This paper tackles the domain of the design process management of manufacturing systems (MS). According to Austin, Newton, Steele, and Waskett (2002), the early phases of MS design projects seem to be less studied. Even though the decisions made during this period have the most far-reaching effects on the remainder of the project. Indeed, before the design begins, user requirements must be consolidated as proved by Chen, Vallespir, and Dougmeints (1997). Moreover, as stated by Barad and Gien (2001), enterprises need support to define their specific technological and organisational needs and then to find the right way to fulfil these needs. The objective of this paper is to develop models and their exploitation procedure. They aim at enabling the identification of the main scopes of the project, i.e. the definition of domains where evolutions will be efficient to contribute to manufacturing process improvement. Several fields of research are concerned with this topic. The first field is manufacturing strategy analysis (MSA). Carrie, Durrani, Forbes, and Martowidjo (2000) define the results of MSA, as follows: • A technology portfolio (choices of alternative processes), completed by relative parameters (capacity, size, timing, location, investments). • The manufacturing infrastructure required to support production: function support, manufacturing planning and control systems, manufacturing system engineering, quality assurance and control, clerical procedures, work structuring, organisational structure,… The state of the art in MSA provides classes of methods to help a company analysing its products, market and operations. They allow to set objectives for relevant areas of concern (Wu and Ellis (2000)). In this domain, Chan and Spedding, 2003 and Zantek et al., 2002 propose some analyses based on Statistical Process Control. From data retrieved from manufacturing system monitoring, lacks of quality are identified and located in the system. These metrics oriented methods are completed by user-oriented methods. Thus, Barad and Gien, 2001 and Chen et al., 1997 interpret interviews with the stakeholders of the manufacturing system, in order to define the areas of concerns. No process monitoring is required for these approaches. Both methods result in a pattern of actions or in a set of areas of concern. The second field of research concerned by our topic is manufacturing system design (MSD). It aims at determining the best structure of a manufacturing system, in order to provide the skills required to support strategic objectives. This must be achieved within the allocated resources, and satisfy other constraints (Wu and Ellis (2000)). Some generic design methods exist, like the production system design of Cochran, Eversheim, Kubin, and Sesterhenn (2000) for implementing lean manufacturing, or GRAI–GIM methodology (GRAI Integrated Methodology) proposed by Doumeingts (1984). There are numerous applications of these methods in the literature. Among these, Kulak, Durmusoglu, and Tufekci (2005) propose a complete Cellular manufacturing system design. Such a choice of shop floor evolution should be based on a MSA, according to Carrie et al. (2000). Otherwise, as proved by Zantek et al. (2002), ignoring quality linkages can lead manufacturers to make suboptimal investments in quality improvement. However, MSA methods are not accurate enough to assess this manufacturing design choice. MSD requires functional-oriented scopes, and not only strategic initiatives resulting from MSA. That is why MSA and MSD must be interfaced. Existing design methods propose this interface through requirements consolidation. None of them provides formal models. Formal models are required to satisfy the consistency between strategic, organisational and operational viewpoints. This paper introduces an interface between MSA and MSD by suggesting a detailed manufacturing system evolution class framework, including the formal models and the exploitation procedure. They provide an accurate and consistent framework for setting MSD scopes. The next section introduces the generic model of manufacturing system (MOMS), the related taxonomy of evolution classes and the model of problem. They allow to classify the potential evolutions of a given manufacturing system. The third section details the computer based exploitation procedure of these models. The treatment of the problems through this procedure is the core of the proposed interface. This interface leads to the consolidated design requirements and their association to the particular evolution classes. So, our approach is based on a user-oriented problem analysis. At last, an industrial case study illustrates how problems encountered in a shop floor (manufacture of electrical gear-motors) have been processed to specify the objectives of the ‘High Speed Machining Implementation’ project. The case study outlines the use of the computer in the problem driven approach.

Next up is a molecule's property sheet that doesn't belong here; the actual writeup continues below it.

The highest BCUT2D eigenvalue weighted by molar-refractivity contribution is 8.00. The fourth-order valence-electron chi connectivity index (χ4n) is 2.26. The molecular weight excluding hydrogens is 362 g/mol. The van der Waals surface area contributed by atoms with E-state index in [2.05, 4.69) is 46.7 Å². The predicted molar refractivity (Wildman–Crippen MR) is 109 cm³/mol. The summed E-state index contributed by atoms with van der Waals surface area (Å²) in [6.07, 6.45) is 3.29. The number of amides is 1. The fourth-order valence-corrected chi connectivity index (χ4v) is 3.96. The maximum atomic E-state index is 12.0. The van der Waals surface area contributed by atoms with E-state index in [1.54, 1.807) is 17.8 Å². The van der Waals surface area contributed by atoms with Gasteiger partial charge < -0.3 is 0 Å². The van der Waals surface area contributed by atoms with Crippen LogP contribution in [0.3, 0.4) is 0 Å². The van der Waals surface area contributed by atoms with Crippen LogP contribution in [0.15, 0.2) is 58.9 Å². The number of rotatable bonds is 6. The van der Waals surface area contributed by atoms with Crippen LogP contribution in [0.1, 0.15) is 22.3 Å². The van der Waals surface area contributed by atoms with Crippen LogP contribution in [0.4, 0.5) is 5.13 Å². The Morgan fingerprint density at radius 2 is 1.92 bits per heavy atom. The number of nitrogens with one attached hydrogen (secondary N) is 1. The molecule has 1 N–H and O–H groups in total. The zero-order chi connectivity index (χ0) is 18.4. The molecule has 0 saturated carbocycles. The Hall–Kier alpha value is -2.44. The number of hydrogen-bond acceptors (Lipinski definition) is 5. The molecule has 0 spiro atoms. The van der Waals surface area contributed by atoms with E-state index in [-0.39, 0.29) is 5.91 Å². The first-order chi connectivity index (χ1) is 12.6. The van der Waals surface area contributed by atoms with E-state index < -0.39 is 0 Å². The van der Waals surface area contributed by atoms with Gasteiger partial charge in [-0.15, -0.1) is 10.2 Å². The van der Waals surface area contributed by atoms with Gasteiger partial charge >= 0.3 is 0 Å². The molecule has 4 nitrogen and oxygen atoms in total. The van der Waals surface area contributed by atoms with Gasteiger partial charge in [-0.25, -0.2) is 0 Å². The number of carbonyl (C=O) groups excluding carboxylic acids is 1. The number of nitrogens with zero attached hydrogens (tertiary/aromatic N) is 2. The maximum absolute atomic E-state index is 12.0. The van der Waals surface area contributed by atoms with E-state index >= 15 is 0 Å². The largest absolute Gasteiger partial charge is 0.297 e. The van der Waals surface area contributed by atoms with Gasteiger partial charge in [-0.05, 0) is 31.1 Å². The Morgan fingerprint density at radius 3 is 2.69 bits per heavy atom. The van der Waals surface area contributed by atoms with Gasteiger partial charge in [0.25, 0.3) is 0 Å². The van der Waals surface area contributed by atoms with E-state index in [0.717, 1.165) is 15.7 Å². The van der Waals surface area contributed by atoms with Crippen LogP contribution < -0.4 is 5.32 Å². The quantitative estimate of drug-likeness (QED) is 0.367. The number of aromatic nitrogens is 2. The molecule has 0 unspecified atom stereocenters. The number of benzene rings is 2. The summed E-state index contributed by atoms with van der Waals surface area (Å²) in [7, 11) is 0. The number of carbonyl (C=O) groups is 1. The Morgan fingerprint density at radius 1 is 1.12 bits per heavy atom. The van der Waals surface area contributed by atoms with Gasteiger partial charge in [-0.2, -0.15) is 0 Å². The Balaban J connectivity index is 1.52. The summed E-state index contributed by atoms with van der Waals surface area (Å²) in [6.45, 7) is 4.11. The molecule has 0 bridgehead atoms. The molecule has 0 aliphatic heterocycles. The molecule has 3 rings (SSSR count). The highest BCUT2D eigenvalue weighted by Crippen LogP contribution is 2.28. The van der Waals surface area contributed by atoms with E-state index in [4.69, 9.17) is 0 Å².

نتیجه گیری انگلیسی
This paper introduces an interface between manufacturing strategy analysis and manufacturing system design, as consoli- dated requirements are expected. This interface consists in the Model of Operational Manufacturing System, the evolution class taxonomy, the model of problem, and the related exploitation pro- cedure. They point out the detailed evolution classes (domains which have to be improved), adapted to a specific manufacturing system. The method (including the models and the procedure) has been applied to industrial projects, which one of them is par- tially developed in this paper. The use of the computer supports the non-sequential design process. The potential improvements stand in the development of a specific computer based interface during the interaction with the workgroup. It should ease the com- mon understanding of the numerous concepts of the models. On the long range, the use of the computer may be extended to the problem handling (automatic association of problem, problem im- age and taxonomy), in order to enlarge the project scales.